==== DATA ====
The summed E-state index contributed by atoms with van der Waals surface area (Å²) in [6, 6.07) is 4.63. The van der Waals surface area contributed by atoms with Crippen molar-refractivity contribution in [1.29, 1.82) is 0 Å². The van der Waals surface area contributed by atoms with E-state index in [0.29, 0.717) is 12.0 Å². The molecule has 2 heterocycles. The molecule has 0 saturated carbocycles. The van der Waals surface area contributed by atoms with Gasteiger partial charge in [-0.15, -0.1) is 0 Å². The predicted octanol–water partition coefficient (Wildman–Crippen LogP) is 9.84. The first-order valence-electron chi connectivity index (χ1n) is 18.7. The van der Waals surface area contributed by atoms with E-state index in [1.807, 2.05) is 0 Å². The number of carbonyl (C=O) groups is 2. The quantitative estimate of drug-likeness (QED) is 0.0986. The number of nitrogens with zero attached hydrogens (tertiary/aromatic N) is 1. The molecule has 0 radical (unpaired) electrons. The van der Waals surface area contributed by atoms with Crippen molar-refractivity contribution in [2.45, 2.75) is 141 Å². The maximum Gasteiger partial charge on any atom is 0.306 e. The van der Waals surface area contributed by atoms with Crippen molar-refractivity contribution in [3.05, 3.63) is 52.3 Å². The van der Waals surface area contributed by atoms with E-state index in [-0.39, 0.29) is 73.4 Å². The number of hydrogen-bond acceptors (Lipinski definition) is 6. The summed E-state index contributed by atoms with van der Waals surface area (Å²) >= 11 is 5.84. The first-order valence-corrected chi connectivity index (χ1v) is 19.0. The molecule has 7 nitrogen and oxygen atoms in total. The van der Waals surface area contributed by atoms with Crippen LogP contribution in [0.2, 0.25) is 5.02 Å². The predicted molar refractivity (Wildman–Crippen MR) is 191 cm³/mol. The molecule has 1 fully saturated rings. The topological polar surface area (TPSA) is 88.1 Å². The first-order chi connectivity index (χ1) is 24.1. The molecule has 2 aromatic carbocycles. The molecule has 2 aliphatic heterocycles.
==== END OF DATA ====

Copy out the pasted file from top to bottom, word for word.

The summed E-state index contributed by atoms with van der Waals surface area (Å²) in [6, 6.07) is 4.63. The van der Waals surface area contributed by atoms with Crippen molar-refractivity contribution in [1.29, 1.82) is 0 Å². The van der Waals surface area contributed by atoms with E-state index in [0.29, 0.717) is 12.0 Å². The molecule has 2 heterocycles. The molecule has 0 saturated carbocycles. The van der Waals surface area contributed by atoms with Gasteiger partial charge in [-0.15, -0.1) is 0 Å². The predicted octanol–water partition coefficient (Wildman–Crippen LogP) is 9.84. The first-order valence-electron chi connectivity index (χ1n) is 18.7. The van der Waals surface area contributed by atoms with E-state index in [1.807, 2.05) is 0 Å². The number of carbonyl (C=O) groups is 2. The quantitative estimate of drug-likeness (QED) is 0.0986. The number of nitrogens with zero attached hydrogens (tertiary/aromatic N) is 1. The molecule has 0 radical (unpaired) electrons. The van der Waals surface area contributed by atoms with Crippen molar-refractivity contribution in [2.45, 2.75) is 141 Å². The maximum Gasteiger partial charge on any atom is 0.306 e. The van der Waals surface area contributed by atoms with Crippen molar-refractivity contribution in [3.05, 3.63) is 52.3 Å². The van der Waals surface area contributed by atoms with E-state index in [-0.39, 0.29) is 73.4 Å². The number of hydrogen-bond acceptors (Lipinski definition) is 6. The summed E-state index contributed by atoms with van der Waals surface area (Å²) >= 11 is 5.84. The first-order valence-corrected chi connectivity index (χ1v) is 19.0. The molecule has 7 nitrogen and oxygen atoms in total. The van der Waals surface area contributed by atoms with Crippen LogP contribution in [0.2, 0.25) is 5.02 Å². The predicted molar refractivity (Wildman–Crippen MR) is 191 cm³/mol. The molecule has 1 fully saturated rings. The topological polar surface area (TPSA) is 88.1 Å². The first-order chi connectivity index (χ1) is 24.1. The molecule has 2 aromatic carbocycles. The molecule has 2 aliphatic heterocycles.